Florence Sesay, MMW-SL Executive Director, Shares Insights from MMW’s Recent Peacebuilding Project at a UN Women Conference

Edward Kargbo, Eastina Taylor, Dr. Mahmoud Tarrawalie, Florence Sesay discussing how women performed in the 2023 General Elections.

During our recent peacebuilding project, Media Matters for Women (MMW) was a leading member of the women’s civil society organizations’ creating peace court barrays, traditional local gatherings where women settle political differences and promote peace through MMW podcasts. MMW trained more than 150 women across 6 districts as peace ambassadors during the recent national elections. 

Subsequently, Florence Sesay, MMW Executive Director in Sierra Leone, was selected to participate in a UN Women conference about “How Women Performed in the 2023 General Elections.” Participants analyzed the effectiveness of recent approaches to increasing female political participation in Sierra Leone, highlighting successes, remaining gaps, lessons learned, and recommendations to inform future projects.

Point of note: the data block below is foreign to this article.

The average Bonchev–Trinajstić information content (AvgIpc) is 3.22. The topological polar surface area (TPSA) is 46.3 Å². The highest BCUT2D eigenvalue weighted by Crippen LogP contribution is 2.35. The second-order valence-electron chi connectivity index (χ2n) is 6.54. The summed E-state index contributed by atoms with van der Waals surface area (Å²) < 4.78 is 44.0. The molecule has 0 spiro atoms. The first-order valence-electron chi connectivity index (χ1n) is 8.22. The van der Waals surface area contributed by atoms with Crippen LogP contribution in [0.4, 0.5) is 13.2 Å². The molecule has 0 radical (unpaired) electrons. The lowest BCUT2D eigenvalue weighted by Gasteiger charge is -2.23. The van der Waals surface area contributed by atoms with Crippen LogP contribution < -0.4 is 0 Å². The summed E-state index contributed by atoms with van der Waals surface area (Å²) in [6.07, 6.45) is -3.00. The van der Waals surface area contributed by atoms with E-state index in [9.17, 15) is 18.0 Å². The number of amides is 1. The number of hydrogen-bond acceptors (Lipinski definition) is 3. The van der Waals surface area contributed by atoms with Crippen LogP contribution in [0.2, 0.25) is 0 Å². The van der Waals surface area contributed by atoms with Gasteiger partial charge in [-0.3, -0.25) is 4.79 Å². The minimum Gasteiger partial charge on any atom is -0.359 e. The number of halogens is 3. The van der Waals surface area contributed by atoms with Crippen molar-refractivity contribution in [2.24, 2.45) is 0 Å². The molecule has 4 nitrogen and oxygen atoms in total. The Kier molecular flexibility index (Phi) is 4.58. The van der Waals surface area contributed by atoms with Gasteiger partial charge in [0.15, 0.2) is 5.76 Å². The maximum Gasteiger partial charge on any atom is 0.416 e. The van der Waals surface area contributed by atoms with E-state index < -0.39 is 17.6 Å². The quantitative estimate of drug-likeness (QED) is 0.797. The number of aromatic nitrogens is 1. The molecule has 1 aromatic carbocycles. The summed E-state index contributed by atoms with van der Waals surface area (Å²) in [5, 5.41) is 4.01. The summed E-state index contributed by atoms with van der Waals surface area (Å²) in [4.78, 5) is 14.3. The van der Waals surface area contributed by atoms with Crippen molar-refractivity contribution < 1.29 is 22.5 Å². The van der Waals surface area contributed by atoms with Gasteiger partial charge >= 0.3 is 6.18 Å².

Sesay advocating for female involvement in political campaigns, particularly in decision-making positions.

Sesay spoke on “Communication and Women’s Political Participation in Sierra Leone,” with a focus on  gender-sensitive reporting and coverage, and whether the media enhanced women’s political participation. Other panelists included BBC Media Action Producer Director Edward Kargbo, President of Women in the Media Sierra Leone (WIMSAL) Eastina Taylor and Executive Director of IDEAS Dr. Mahmoud Tarrawalie.

Stakeholders within the Sierra Leonean political sphere, many of whom played a role in the lead up to the elections in June, gathered at the conference. They focused on involving local and international organizations to help improve women’s political participation.

Sesay’s address concluded with a key takeaway: “I encourage donors to support early engagement using both traditional and non-traditional media outlets. There should be a paradigm shift in the governance structure of political parties. Women should aspire to hold decision-making positions rather than cooking, organizing supporters and creating platforms for men during campaigns.”

Share this: